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In search of the perfect bagel . . . in Montreal

Beautys Luncheonette uses St-Viateur bagels for its sandwiches.

Diane Bair

Beauty’s Luncheonette uses St-Viateur bagels for its sandwiches.

It started out innocently enough, as most obsessions do. At the Mile End Deli in Brooklyn, N.Y. — voted best deli in the world by New York magazine — we encountered a bagel that knocked our socks off. It was light, chewy — perfect in every way. And it was from Montreal.

Seriously. Mile End owner Noah Bernamoff had trucked these magnificent bagels all the way from Canada to sell in his deli. We took a bag home to Boston — these were some well-traveled orbs of dough — and devoured them far too quickly. Then it hit us: If these bagels tasted that good after all those miles, imagine how they’d taste warm, right out of the oven?

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And so it was that we found ourselves driving five hours, and walking around Montreal for several more hours, battling Canada-frigid weather, in search of the perfect Montreal bagel.

We checked into our hotel and parked the car, figuring we’d make our bagel pilgrimage on foot to soak up the city scene along with the calories. Our first stops would be bagel bakeries that stayed open 24/7, so no worries about beating the clock. “Oh, it’s too far to walk, but it’s an easy trip on the Metro,” the hotel’s desk clerk chirped, handing us a subway map and circling our destination.

Beauty's Luncheonette has been dishing out great breakfasts since 1942, including their famous "Mish-Mash" omelettes.

Diane Bair

Beauty's Luncheonette has been dishing out great breakfasts since 1942, including their famous "Mish-Mash" omelettes.

The Metro was easy enough, but when we disembarked, it was dark, and we didn’t know where to go next. The GPS was no help — it thought we were driving and kept us walking around in circles to navigate the one-way streets.

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The pastry gods were with us, though, and we eventually reached the Mile End district. Now a hotbed of indie music and cultural diversity, the neighborhood is also bagel central, thanks to a community of Jewish immigrants from Eastern Europe who brought their bagel-baking traditions with them when they arrived before and after World War II. Two of those original shops are still going strong, Fairmount and St-Viateur.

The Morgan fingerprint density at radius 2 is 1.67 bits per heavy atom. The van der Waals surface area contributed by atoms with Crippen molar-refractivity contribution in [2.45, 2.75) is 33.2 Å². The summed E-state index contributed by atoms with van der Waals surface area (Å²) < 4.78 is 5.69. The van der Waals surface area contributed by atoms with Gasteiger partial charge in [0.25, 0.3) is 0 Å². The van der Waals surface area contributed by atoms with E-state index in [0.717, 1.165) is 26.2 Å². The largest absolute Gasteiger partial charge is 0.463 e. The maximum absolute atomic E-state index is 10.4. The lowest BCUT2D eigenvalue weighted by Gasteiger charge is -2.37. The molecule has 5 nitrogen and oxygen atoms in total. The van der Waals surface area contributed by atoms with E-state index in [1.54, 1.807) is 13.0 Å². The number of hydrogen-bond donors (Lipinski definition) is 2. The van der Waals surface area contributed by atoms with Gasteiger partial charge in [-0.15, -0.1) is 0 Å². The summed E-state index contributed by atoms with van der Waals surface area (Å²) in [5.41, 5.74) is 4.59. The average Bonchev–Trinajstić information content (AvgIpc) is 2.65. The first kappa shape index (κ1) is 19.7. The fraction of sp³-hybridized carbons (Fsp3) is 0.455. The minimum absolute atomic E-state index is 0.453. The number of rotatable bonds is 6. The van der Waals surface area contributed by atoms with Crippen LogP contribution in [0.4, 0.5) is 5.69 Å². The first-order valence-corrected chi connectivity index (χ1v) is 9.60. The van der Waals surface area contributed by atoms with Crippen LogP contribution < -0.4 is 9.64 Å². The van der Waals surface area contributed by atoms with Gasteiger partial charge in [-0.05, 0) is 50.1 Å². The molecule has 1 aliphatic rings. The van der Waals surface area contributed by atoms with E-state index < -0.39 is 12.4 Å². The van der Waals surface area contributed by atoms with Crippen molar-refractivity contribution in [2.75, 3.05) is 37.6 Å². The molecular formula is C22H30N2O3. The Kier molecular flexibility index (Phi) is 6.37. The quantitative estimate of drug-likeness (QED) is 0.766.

Even though Fairmount Bagel (74 Fairmount St. West, 514-272-0667, www.fairmountbagel.com) is a hole-in-the-wall, it’s a prime space for watching bagel-making. While you wait for your order, you can watch as they pound a giant slab of dough into submission, slice off strips, hand-roll them into circles, and then proof (boil) them in honey-enhanced water. Then the bagels are baked in a wood-fired oven, pulled out on a wooden paddle, and tossed into a giant bin. Of course, you won’t have time to take this all in; the bin-to-bag process takes just a couple of minutes.

There’s only counter service, so most people get an order to go, but few can resist pulling out a crusty chunk to nibble while it’s still warm. We got a sesame bagel with cream cheese, and it was as delicious as we’d anticipated: slightly sweet, light but eggy, and with a bigger hole than its New York counterparts. (New York bagels, for the record, are boiled in water minus the honey, and baked in an electric oven, not cooked over hardwood.)

Montreal bagels are hand-rolled, boiled in honey-flavored water, and baked in a wood-fired oven (shown here: St-Viateur Bagel).

Diane Bair

Montreal bagels are hand-rolled, boiled in honey-flavored water, and baked in a wood-fired oven (shown here: St-Viateur Bagel).

Fairmount’s claims to fame: “Montreal’s first bagel bakery,” opened in in 1919, and in 1949 at this location, and “the first bagel in space.” “These are the best bagels in Montreal. Absolutely positively,” a woman in line said — but she was still kind enough to give us directions to St-Viateur, the next stop on our tour de bagel. After dropping about $3.40 at the Fairmount (bagels are a cheap obsession), we walked the few blocks to La Maison du Bagel (a.k.a. St-Viateur Bagel, 263 St-Viateur West, 514-276-8044, www.stviateurbagel.com).